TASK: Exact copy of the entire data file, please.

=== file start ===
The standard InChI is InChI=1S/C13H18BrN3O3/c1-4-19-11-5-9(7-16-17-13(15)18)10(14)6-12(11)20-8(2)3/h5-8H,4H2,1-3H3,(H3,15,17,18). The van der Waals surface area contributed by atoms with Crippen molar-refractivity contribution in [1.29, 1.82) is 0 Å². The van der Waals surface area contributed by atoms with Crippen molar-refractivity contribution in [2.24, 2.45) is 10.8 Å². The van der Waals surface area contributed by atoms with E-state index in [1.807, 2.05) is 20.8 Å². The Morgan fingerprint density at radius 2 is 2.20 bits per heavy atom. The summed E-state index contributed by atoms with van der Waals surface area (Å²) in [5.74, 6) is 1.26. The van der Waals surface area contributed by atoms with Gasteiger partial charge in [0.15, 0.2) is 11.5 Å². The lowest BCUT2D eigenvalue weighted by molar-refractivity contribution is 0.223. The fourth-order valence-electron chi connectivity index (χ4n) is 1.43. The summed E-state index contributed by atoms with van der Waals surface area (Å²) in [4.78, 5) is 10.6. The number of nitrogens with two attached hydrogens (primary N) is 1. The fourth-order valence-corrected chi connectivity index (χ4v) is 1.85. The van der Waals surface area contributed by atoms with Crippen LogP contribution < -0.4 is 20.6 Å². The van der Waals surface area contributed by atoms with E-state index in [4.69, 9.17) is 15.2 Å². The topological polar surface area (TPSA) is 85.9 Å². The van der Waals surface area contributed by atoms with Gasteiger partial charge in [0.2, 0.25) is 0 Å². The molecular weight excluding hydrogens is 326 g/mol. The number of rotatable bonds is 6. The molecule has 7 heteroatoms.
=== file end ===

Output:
The standard InChI is InChI=1S/C13H18BrN3O3/c1-4-19-11-5-9(7-16-17-13(15)18)10(14)6-12(11)20-8(2)3/h5-8H,4H2,1-3H3,(H3,15,17,18). The van der Waals surface area contributed by atoms with Crippen molar-refractivity contribution in [1.29, 1.82) is 0 Å². The van der Waals surface area contributed by atoms with Crippen molar-refractivity contribution in [2.24, 2.45) is 10.8 Å². The van der Waals surface area contributed by atoms with E-state index in [1.807, 2.05) is 20.8 Å². The Morgan fingerprint density at radius 2 is 2.20 bits per heavy atom. The summed E-state index contributed by atoms with van der Waals surface area (Å²) in [5.74, 6) is 1.26. The van der Waals surface area contributed by atoms with Gasteiger partial charge in [0.15, 0.2) is 11.5 Å². The lowest BCUT2D eigenvalue weighted by molar-refractivity contribution is 0.223. The fourth-order valence-electron chi connectivity index (χ4n) is 1.43. The summed E-state index contributed by atoms with van der Waals surface area (Å²) in [4.78, 5) is 10.6. The number of nitrogens with two attached hydrogens (primary N) is 1. The fourth-order valence-corrected chi connectivity index (χ4v) is 1.85. The van der Waals surface area contributed by atoms with Crippen LogP contribution < -0.4 is 20.6 Å². The van der Waals surface area contributed by atoms with E-state index in [4.69, 9.17) is 15.2 Å². The topological polar surface area (TPSA) is 85.9 Å². The van der Waals surface area contributed by atoms with Gasteiger partial charge in [0.2, 0.25) is 0 Å². The molecular weight excluding hydrogens is 326 g/mol. The number of rotatable bonds is 6. The molecule has 7 heteroatoms.